Over a million developers have joined DZone.
{{announcement.body}}
{{announcement.title}}

How the JavaScript Heatmap Implementation Works

DZone's Guide to

How the JavaScript Heatmap Implementation Works

Free Resource

Discover 50 of the latest mobile performance statistics with the Ultimate Guide to Digital Experience Monitoring, brought to you in partnership with Catchpoint.

A heatmap is a powerful way to visualize data. Given a matrix of data each value is represented by a color. The implementation of the heatmap algorithm is expensive in computation terms: for each grid’s pixel you need to compute its color from a set of known values. As you could imagine, it is not feasible to implement it on the client side because map rendering would be really slow.

But OpenLayers3 comes with a handy class, ol.layer.Heatmap, which allows rendering vector data as a heatmap. So the question is: how is it made?

Really, the ol.layer.Heatmap layer uses a smart approximation to the algorithm which produces great results and is really fast. The steps can be summarized as:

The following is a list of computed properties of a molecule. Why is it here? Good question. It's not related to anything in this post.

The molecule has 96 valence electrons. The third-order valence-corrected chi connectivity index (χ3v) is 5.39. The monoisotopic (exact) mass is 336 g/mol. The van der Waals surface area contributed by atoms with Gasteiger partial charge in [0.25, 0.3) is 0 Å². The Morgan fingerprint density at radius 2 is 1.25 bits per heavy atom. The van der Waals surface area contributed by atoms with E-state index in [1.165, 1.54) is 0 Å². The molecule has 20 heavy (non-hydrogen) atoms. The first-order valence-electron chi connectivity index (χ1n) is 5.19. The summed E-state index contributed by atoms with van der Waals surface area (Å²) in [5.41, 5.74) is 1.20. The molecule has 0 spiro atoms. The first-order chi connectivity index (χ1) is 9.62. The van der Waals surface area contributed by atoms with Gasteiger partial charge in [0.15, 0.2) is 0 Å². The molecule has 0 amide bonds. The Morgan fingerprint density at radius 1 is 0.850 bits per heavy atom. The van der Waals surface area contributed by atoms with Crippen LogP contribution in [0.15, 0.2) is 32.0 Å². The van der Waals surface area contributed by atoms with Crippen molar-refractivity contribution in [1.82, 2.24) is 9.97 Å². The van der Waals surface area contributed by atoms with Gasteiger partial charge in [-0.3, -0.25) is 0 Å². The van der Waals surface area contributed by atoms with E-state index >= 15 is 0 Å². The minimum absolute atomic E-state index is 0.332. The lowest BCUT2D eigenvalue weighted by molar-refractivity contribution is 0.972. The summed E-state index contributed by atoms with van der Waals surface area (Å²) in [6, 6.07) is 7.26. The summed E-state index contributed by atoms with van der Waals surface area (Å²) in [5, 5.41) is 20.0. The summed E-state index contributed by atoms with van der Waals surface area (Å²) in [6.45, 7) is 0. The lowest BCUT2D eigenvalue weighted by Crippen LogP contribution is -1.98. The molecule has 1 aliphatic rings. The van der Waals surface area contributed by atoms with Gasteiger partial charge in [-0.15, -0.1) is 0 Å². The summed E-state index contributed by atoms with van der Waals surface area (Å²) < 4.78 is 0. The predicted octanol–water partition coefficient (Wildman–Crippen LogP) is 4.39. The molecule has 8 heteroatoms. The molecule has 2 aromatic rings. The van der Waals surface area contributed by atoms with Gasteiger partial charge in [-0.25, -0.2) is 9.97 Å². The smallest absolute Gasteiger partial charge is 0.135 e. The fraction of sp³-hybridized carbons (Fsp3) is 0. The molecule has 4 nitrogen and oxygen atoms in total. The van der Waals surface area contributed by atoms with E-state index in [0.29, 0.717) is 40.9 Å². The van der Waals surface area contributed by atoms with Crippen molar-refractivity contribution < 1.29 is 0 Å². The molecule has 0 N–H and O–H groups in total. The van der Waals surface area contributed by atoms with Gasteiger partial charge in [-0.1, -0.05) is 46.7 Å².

• A gradient of colors is created as a 1×256 pixel size image.
  • Each known value is rendered in a canvas as a grey blurred point using some radius. This produces a canvas where the blurred points can overlap each other and create more obscure zones. Something similar to this.

  • Finally, an image is obtained from the canvas and for each pixels a color is assigned. The color is obtained from the previous 1×256 pixel image obtained the color specified by the grey value (which goes from 0..255).

The colored image is then rendered in the map canvas, obtaining a nice effect suited to be used for density maps. The ol.layer.Heatmap offers some properties we can use to play better: blur, radius, gradient, shadow and weight. This last can be configured per feature, allowing to assign a level of importance to each feature determining more or less the final color.

Is your APM strategy broken? This ebook explores the latest in Gartner research to help you learn how to close the end-user experience gap in APM, brought to you in partnership with Catchpoint.

Topics:

Published at DZone with permission of Antonio Santiago, DZone MVB. See the original article here.

Opinions expressed by DZone contributors are their own.

THE DZONE NEWSLETTER

Dev Resources & Solutions Straight to Your Inbox

Thanks for subscribing!

Awesome! Check your inbox to verify your email so you can start receiving the latest in tech news and resources.

X

{{ parent.title || parent.header.title}}

{{ parent.tldr }}

{{ parent.urlSource.name }}